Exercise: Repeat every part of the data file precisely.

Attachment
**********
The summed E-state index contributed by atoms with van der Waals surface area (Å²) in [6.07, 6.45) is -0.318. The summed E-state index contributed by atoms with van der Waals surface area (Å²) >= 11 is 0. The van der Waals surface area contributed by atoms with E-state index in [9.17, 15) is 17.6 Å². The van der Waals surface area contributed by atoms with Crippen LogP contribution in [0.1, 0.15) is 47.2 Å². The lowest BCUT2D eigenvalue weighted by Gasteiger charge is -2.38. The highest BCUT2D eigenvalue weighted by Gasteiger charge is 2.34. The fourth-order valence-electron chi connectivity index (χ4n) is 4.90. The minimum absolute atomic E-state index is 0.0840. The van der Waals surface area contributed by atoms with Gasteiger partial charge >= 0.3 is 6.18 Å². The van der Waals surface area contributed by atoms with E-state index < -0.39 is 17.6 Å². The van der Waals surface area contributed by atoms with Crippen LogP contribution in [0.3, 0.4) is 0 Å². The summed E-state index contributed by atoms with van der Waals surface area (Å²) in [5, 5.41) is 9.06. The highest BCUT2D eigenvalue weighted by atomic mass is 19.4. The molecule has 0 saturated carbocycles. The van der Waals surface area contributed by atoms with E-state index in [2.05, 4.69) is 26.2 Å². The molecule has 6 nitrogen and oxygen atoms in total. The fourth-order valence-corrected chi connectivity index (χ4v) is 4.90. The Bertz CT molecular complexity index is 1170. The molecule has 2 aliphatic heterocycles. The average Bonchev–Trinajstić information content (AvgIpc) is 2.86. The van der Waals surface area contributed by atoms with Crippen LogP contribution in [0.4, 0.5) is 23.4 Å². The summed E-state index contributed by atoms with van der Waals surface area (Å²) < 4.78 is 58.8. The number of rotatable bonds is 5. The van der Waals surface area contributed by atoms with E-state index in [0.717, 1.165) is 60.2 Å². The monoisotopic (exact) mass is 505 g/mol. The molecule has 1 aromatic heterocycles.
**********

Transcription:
The summed E-state index contributed by atoms with van der Waals surface area (Å²) in [6.07, 6.45) is -0.318. The summed E-state index contributed by atoms with van der Waals surface area (Å²) >= 11 is 0. The van der Waals surface area contributed by atoms with E-state index in [9.17, 15) is 17.6 Å². The van der Waals surface area contributed by atoms with Crippen LogP contribution in [0.1, 0.15) is 47.2 Å². The lowest BCUT2D eigenvalue weighted by Gasteiger charge is -2.38. The highest BCUT2D eigenvalue weighted by Gasteiger charge is 2.34. The fourth-order valence-electron chi connectivity index (χ4n) is 4.90. The minimum absolute atomic E-state index is 0.0840. The van der Waals surface area contributed by atoms with Gasteiger partial charge >= 0.3 is 6.18 Å². The van der Waals surface area contributed by atoms with E-state index < -0.39 is 17.6 Å². The van der Waals surface area contributed by atoms with Crippen LogP contribution in [0.3, 0.4) is 0 Å². The summed E-state index contributed by atoms with van der Waals surface area (Å²) in [5, 5.41) is 9.06. The highest BCUT2D eigenvalue weighted by atomic mass is 19.4. The molecule has 0 saturated carbocycles. The van der Waals surface area contributed by atoms with E-state index in [2.05, 4.69) is 26.2 Å². The molecule has 6 nitrogen and oxygen atoms in total. The fourth-order valence-corrected chi connectivity index (χ4v) is 4.90. The Bertz CT molecular complexity index is 1170. The molecule has 2 aliphatic heterocycles. The average Bonchev–Trinajstić information content (AvgIpc) is 2.86. The van der Waals surface area contributed by atoms with Crippen LogP contribution in [0.4, 0.5) is 23.4 Å². The summed E-state index contributed by atoms with van der Waals surface area (Å²) < 4.78 is 58.8. The number of rotatable bonds is 5. The van der Waals surface area contributed by atoms with E-state index in [0.717, 1.165) is 60.2 Å². The monoisotopic (exact) mass is 505 g/mol. The molecule has 1 aromatic heterocycles.